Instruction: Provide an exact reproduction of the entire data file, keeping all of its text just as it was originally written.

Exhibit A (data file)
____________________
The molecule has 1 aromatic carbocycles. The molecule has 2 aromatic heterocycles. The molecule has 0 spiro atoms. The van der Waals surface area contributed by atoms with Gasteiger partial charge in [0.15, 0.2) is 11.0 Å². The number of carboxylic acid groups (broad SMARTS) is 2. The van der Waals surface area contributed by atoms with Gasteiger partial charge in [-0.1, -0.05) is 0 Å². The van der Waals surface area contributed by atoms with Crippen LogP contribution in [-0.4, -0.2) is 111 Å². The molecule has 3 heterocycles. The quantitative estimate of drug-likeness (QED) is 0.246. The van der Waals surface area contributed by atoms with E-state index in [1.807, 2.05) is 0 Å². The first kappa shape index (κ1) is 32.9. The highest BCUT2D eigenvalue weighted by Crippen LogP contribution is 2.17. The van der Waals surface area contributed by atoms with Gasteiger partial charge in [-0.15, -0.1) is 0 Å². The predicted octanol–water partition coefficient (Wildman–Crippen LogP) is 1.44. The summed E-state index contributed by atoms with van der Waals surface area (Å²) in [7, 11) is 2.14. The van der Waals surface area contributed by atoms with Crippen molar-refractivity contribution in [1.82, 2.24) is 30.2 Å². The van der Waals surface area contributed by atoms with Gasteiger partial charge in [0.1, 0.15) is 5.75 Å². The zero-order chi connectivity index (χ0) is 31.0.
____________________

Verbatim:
The molecule has 1 aromatic carbocycles. The molecule has 2 aromatic heterocycles. The molecule has 0 spiro atoms. The van der Waals surface area contributed by atoms with Gasteiger partial charge in [0.15, 0.2) is 11.0 Å². The number of carboxylic acid groups (broad SMARTS) is 2. The van der Waals surface area contributed by atoms with Gasteiger partial charge in [-0.1, -0.05) is 0 Å². The van der Waals surface area contributed by atoms with Crippen LogP contribution in [-0.4, -0.2) is 111 Å². The molecule has 3 heterocycles. The quantitative estimate of drug-likeness (QED) is 0.246. The van der Waals surface area contributed by atoms with E-state index in [1.807, 2.05) is 0 Å². The first kappa shape index (κ1) is 32.9. The highest BCUT2D eigenvalue weighted by Crippen LogP contribution is 2.17. The van der Waals surface area contributed by atoms with Gasteiger partial charge in [-0.15, -0.1) is 0 Å². The predicted octanol–water partition coefficient (Wildman–Crippen LogP) is 1.44. The summed E-state index contributed by atoms with van der Waals surface area (Å²) in [7, 11) is 2.14. The van der Waals surface area contributed by atoms with Crippen molar-refractivity contribution in [1.82, 2.24) is 30.2 Å². The van der Waals surface area contributed by atoms with Gasteiger partial charge in [0.1, 0.15) is 5.75 Å². The zero-order chi connectivity index (χ0) is 31.0.